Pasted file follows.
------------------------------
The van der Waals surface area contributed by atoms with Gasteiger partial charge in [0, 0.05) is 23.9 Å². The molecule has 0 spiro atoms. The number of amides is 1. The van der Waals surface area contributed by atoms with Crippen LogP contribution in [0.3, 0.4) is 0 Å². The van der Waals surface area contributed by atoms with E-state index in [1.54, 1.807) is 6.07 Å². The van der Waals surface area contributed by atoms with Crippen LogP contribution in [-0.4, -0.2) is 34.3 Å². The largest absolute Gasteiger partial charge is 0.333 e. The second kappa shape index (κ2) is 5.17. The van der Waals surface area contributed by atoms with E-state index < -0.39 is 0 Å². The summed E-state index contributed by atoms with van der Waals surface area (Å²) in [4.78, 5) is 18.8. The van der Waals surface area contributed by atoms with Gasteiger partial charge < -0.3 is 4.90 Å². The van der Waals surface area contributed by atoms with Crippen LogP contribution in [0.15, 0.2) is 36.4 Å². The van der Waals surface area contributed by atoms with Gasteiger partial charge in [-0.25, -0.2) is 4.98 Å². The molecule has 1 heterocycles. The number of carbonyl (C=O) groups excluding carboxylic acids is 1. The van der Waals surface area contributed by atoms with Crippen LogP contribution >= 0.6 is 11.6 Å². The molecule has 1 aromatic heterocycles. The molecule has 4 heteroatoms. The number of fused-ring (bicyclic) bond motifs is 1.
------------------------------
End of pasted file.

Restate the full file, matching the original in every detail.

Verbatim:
The van der Waals surface area contributed by atoms with Gasteiger partial charge in [0, 0.05) is 23.9 Å². The molecule has 0 spiro atoms. The number of amides is 1. The van der Waals surface area contributed by atoms with Crippen LogP contribution in [0.3, 0.4) is 0 Å². The van der Waals surface area contributed by atoms with E-state index in [1.54, 1.807) is 6.07 Å². The van der Waals surface area contributed by atoms with Crippen LogP contribution in [-0.4, -0.2) is 34.3 Å². The largest absolute Gasteiger partial charge is 0.333 e. The second kappa shape index (κ2) is 5.17. The van der Waals surface area contributed by atoms with E-state index < -0.39 is 0 Å². The summed E-state index contributed by atoms with van der Waals surface area (Å²) in [4.78, 5) is 18.8. The van der Waals surface area contributed by atoms with Gasteiger partial charge < -0.3 is 4.90 Å². The van der Waals surface area contributed by atoms with Crippen LogP contribution in [0.15, 0.2) is 36.4 Å². The van der Waals surface area contributed by atoms with Gasteiger partial charge in [-0.25, -0.2) is 4.98 Å². The molecule has 1 heterocycles. The number of carbonyl (C=O) groups excluding carboxylic acids is 1. The van der Waals surface area contributed by atoms with Crippen LogP contribution >= 0.6 is 11.6 Å². The molecule has 1 aromatic heterocycles. The molecule has 4 heteroatoms. The number of fused-ring (bicyclic) bond motifs is 1.